• Do you want dragons to be creepy? Put innocent bystanders in your level, and allow them to be harmed by the player's dragons (more or less intentionally). For extra cynicism, the player could take advantage of their deaths like in Lemmings (e.g. 2 corpses fill a pit trap). 
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You don't need a story,

  • Do you want dragons to be faithful animal helpers against monsters and bandits?
  • Do you want dragons to be a precious thing to transport and protect?
  • Do you want dragons to provide magical effects to the protagonist?
  • Do you want dragons to be creepy?

 

 

These particular questions strike me as being completely relevant to use in a story notwithstanding their value for defining game behaviours. You can argue that a story isn't needed and do so legitimately, but that doesn't imply by default that there shouldn't be one especially in the case where the OP seeks specificity with regard story.

 

Of course sometimes a story might arise after a game's release as illustrated through the Invader (second comic down on the site).

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These particular questions strike me as being completely relevant to use in a story notwithstanding their value for defining game behaviours. You can argue that a story isn't needed and do so legitimately, but that doesn't imply by default that there shouldn't be one especially in the case where the OP seeks specificity with regard story.

 
My point is that any elaboration of scenes and plot about villains and magic and heroism, beyond an excuse to have four dragons to carry from point A to point B, is completely futile because it doesn't actually have anything to do with the game.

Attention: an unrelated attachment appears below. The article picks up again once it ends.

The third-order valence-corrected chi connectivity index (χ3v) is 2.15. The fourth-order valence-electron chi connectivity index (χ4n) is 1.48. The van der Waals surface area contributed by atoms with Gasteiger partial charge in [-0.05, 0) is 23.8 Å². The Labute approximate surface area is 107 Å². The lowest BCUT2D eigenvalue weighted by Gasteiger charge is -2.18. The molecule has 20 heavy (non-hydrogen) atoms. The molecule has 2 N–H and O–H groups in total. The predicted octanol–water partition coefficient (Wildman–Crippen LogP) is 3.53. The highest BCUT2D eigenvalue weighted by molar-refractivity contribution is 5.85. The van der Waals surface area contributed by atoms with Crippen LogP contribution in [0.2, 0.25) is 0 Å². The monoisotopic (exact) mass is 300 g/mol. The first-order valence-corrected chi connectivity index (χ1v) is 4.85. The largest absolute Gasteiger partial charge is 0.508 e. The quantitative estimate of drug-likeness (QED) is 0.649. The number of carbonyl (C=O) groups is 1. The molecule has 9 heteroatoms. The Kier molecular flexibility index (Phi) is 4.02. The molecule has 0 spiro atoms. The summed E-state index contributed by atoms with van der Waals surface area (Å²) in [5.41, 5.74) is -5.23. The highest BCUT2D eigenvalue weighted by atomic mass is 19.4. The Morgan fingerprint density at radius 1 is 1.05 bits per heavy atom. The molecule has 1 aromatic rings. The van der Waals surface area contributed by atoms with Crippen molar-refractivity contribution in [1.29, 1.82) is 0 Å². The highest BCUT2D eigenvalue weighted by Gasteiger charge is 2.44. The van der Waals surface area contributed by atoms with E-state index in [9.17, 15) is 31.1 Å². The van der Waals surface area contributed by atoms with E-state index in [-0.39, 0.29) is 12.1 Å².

The basic idea that "this is a sokoban clone were the boxes are the dragons" isn't "for background" at all: only what happens in the game is important, and the game itself can be worth a thousand words.
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There's a small logical issue.

 

Mr. Bad Guy rules the world and has 4 magical dragons. You defeated him. Assuming that Mr. Bad Guy didn't slip and fall into his sword, this implies that either you alone are stronger than Bad Guy and his dragons (then why didn't you kill the dragons, and why would they follow you now?) or the dragons turned against their master, and you and them together are stronger than Mr. Bad Guy.

 

However, in either case, either you alone,or you plus dragons are now the most powerful entity in the world. If that wasn't the case, Mr. Bad Guy would have been superseded long ago. Therefore, the question "can you make it home safely" is already answered before you start.

 

Now, one could imagine that in order to "restore the balance of nature" (or some similar story), it is necessary to bring the four dragons to the four corners of the world, but the dragons don't want that, for some reason. This would explain why you didn't kill them (it's necessary that they're alive), and why travelling is troublesome and risky (since it's not you and the dragons against the world, but rather you against the dragons and the world).

Edited by samoth